Take the 2-minute tour ×
MathOverflow is a question and answer site for professional mathematicians. It's 100% free, no registration required.

Given a finite group G, I'm interested to know the smallest size of a set X such that G acts faithfully on X. It's easy for abelian groups - decompose into cyclic groups of prime power order and add their sizes. And the non-abelian group of order pq (p, q primes, q = 1 mod p) embeds in the symmetric group of degree q as shown here: www.jstor.org/stable/2306479.

How much is known about this problem in general?

share|improve this question
    
I'd be surprised if you can do better than Cayley's theorem. –  Steve Huntsman Mar 2 '10 at 15:06
    
There's also the strong Cayley theorem: mathreference.com/grp-act,cayley.html –  Qiaochu Yuan Mar 2 '10 at 15:08
1  
A preliminary search uncovered this paper: adsabs.harvard.edu/abs/2007arXiv0705.4122E –  Qiaochu Yuan Mar 2 '10 at 15:09
1  
In general you really cannot do better than Cayley's theorem: Q_8 embeds in S_8 but not in any smaller symmetric group. –  Johannes Hahn Mar 2 '10 at 19:52
1  
@Qiaochu "This paper has been withdrawn by the authors; Proposition 3.10 fails in general. The result still holds for nilpotent groups -- a weaker version will follow." –  I. J. Kennedy Sep 28 '12 at 17:09
show 1 more comment

1 Answer

up vote 20 down vote accepted

It is difficult to find this number for arbitrary finite groups, but many families have been solved. A somewhat early paper that has motivated a lot of work in this area is:

Johnson, D. L. "Minimal permutation representations of finite groups." Amer. J. Math. 93 (1971), 857-866. MR 316540 DOI: 10.2307/2373739.

This paper classifies those groups for which the regular permutation representation is the minimal faithful permutation representation (cyclic of prime power order, K4, or generalized quaternion) and some results on nilpotent groups (improved in later papers).

The minimal permutation degrees of the finite simple groups are known from:

Cooperstein, Bruce N. "Minimal degree for a permutation representation of a classical group." Israel J. Math. 30 (1978), no. 3, 213-235. MR 506701 DOI: 10.1007/BF02761072.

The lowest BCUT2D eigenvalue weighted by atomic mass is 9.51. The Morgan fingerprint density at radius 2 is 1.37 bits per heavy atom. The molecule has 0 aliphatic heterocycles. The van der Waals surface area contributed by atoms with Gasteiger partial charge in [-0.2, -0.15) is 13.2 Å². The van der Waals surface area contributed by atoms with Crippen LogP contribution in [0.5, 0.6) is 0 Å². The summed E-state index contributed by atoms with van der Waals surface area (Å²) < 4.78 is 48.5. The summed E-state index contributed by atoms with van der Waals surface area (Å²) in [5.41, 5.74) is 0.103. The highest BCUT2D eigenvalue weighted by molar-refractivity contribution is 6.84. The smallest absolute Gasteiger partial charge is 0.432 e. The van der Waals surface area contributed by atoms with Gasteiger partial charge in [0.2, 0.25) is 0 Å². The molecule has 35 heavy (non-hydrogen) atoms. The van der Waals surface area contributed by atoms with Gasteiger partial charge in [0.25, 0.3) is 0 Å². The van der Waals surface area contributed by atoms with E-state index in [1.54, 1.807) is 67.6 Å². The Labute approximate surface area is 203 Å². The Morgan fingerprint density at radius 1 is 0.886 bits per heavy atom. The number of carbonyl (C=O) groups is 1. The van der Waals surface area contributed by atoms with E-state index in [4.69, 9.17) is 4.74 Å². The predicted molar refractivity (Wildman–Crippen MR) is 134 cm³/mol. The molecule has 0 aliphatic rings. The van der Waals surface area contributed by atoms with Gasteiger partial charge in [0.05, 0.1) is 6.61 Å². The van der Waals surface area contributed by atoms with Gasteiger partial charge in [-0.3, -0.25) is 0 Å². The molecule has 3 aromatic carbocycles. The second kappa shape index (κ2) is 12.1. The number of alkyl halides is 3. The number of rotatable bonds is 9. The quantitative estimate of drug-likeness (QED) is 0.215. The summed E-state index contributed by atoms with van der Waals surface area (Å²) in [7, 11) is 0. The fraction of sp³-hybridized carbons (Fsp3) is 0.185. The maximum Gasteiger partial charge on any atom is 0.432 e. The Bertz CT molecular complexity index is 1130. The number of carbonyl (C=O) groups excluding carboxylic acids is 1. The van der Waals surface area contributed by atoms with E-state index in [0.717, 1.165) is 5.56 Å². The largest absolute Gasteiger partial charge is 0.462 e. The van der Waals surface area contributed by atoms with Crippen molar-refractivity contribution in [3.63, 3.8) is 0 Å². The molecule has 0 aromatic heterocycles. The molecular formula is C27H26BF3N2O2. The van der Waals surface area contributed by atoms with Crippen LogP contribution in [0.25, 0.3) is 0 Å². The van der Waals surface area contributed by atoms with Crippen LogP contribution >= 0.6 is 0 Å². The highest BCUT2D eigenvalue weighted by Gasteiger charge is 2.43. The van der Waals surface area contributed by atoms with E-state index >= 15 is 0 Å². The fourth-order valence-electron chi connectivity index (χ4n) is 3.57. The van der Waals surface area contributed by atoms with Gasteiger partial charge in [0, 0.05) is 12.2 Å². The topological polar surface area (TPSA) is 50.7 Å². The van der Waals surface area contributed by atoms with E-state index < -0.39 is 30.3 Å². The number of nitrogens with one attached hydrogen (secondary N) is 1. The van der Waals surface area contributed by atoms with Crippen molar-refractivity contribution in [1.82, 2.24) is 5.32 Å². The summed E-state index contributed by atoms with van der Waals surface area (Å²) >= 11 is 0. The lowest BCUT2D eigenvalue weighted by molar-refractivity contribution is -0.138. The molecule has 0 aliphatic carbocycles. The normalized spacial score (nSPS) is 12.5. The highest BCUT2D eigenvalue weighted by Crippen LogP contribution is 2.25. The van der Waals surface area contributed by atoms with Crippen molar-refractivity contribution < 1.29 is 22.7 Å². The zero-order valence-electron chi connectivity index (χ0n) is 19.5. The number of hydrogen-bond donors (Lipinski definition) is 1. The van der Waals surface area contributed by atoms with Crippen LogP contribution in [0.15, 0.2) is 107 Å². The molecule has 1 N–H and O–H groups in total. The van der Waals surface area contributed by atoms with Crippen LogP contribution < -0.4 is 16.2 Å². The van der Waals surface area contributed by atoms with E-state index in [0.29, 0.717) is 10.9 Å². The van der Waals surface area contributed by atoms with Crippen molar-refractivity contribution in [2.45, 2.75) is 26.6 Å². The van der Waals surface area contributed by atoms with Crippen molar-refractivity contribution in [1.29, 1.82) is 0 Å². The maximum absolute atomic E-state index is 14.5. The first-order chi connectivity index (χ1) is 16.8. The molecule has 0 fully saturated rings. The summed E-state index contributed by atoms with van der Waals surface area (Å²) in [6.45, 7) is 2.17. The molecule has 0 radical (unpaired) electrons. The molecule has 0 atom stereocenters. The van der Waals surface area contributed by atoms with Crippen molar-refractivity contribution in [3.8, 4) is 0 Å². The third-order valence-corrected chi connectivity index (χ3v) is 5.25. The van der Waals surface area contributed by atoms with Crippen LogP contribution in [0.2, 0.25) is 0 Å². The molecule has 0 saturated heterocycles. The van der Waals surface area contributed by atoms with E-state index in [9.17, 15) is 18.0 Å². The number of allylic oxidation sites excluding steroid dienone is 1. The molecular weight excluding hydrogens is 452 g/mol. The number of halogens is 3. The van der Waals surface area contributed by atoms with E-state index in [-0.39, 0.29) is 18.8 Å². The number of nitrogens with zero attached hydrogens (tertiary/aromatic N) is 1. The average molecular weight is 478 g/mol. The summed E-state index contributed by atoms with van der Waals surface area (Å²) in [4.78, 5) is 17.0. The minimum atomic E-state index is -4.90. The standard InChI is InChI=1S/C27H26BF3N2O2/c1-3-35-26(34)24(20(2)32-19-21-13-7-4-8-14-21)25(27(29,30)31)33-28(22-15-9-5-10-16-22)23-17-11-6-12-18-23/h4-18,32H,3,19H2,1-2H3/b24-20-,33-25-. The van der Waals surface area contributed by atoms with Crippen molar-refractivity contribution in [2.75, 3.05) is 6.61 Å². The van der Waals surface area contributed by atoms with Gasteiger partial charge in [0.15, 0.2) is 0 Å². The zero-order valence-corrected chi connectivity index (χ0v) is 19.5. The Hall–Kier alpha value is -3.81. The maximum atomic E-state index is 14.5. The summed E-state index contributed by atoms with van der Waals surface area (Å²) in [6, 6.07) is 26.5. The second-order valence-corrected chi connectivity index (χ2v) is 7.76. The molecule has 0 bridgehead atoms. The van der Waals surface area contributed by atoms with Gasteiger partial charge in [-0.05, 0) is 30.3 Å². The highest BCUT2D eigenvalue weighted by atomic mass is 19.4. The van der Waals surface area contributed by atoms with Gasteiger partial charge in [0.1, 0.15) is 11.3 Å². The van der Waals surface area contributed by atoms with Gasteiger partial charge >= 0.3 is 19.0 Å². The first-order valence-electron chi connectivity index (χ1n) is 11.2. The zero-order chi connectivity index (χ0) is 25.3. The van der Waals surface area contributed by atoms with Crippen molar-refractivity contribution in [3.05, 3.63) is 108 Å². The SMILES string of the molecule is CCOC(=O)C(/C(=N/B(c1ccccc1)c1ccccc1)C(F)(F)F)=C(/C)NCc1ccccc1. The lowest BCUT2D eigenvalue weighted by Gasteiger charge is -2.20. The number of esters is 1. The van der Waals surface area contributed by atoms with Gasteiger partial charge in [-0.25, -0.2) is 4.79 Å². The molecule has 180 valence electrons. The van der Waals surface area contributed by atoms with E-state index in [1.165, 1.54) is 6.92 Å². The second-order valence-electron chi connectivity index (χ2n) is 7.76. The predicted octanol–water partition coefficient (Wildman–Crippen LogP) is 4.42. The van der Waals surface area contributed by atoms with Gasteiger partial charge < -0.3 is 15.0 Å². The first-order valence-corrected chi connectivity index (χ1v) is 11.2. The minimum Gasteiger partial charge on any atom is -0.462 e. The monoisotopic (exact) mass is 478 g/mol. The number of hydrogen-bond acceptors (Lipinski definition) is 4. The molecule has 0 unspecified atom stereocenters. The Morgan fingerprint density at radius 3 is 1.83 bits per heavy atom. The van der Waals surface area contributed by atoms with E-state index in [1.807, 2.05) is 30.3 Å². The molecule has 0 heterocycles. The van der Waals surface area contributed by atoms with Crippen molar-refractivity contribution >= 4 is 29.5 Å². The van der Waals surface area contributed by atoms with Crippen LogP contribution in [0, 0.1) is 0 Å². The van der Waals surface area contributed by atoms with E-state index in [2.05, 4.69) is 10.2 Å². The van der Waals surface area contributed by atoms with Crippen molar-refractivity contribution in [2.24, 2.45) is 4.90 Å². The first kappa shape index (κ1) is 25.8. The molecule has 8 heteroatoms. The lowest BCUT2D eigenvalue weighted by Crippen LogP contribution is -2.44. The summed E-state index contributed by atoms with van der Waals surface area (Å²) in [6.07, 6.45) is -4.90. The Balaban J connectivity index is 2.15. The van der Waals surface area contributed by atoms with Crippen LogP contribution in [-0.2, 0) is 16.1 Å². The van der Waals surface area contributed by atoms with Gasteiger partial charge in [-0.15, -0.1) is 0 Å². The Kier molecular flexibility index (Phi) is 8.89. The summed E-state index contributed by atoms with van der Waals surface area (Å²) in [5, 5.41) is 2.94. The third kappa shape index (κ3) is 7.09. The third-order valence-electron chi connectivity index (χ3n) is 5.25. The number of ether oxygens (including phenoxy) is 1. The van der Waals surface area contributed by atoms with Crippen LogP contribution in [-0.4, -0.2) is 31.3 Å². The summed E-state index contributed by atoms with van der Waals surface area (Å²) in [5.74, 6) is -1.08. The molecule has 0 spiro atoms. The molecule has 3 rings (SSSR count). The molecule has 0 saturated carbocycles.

This paper only finds the degrees. A fuller description of the permutation representations are given in:

Grechkoseeva, M. A. "On minimal permutation representations of classical simple groups." Siberian Math. J. 44 (2003), no. 3, 443-462 MR 1984704 DOI: 10.1023/A:1023860730624.

There are a great deal of topics associated with minimal permutation degrees. I'll just briefly sketch them below, let me know if any interest you and I can give citations or longer descriptions:

The minimal degree of a subgroup is never larger than the minimal degree of the parent group, but the minimal degree of a quotient group may be much, much larger than that of the original. This poses problems in computational group theory, since quotient groups may be difficult to represent. Some quotients are easy to represent, and this has had a significant impact on CGT in the last 10 years or so.

Finding minimal permutation representations of covering groups can be difficult, and here I think the results are much less complete. Basically what you want are large subgroups not containing normal subgroups. In a covering group Z(G) is contained in really quite a few of the "good choices". This is because it is contained in Φ(G), the Frattini subgroup, the intersection of the maximal subgroups. One has to give up using maximal subgroups (at least if Z(G) is cyclic of prime power order), and so the minimal degree can increase dramatically.

Minimal degrees of primitive permutation groups is a topic with a different flavor (rather than specific families of groups, it is more of the interactions between group properties), but a great deal is known. Similar techniques are used to describe asymptotic behavior of minimal degrees of arbitrary families of finite groups, and quite powerful results are available there.

share|improve this answer
    
Someone asked for a reference for quotient groups having larger minimal degree than their parents. Extraspecial groups as quotients of direct products of smaller extra special groups work: Neumann (1985) ams.org/mathscinet-getitem?mr=896501 Holt-Walton (2002) ams.org/mathscinet-getitem?mr=1879020 –  Jack Schmidt Apr 12 '13 at 16:11
add comment

Your Answer

 
discard

By posting your answer, you agree to the privacy policy and terms of service.

Not the answer you're looking for? Browse other questions tagged or ask your own question.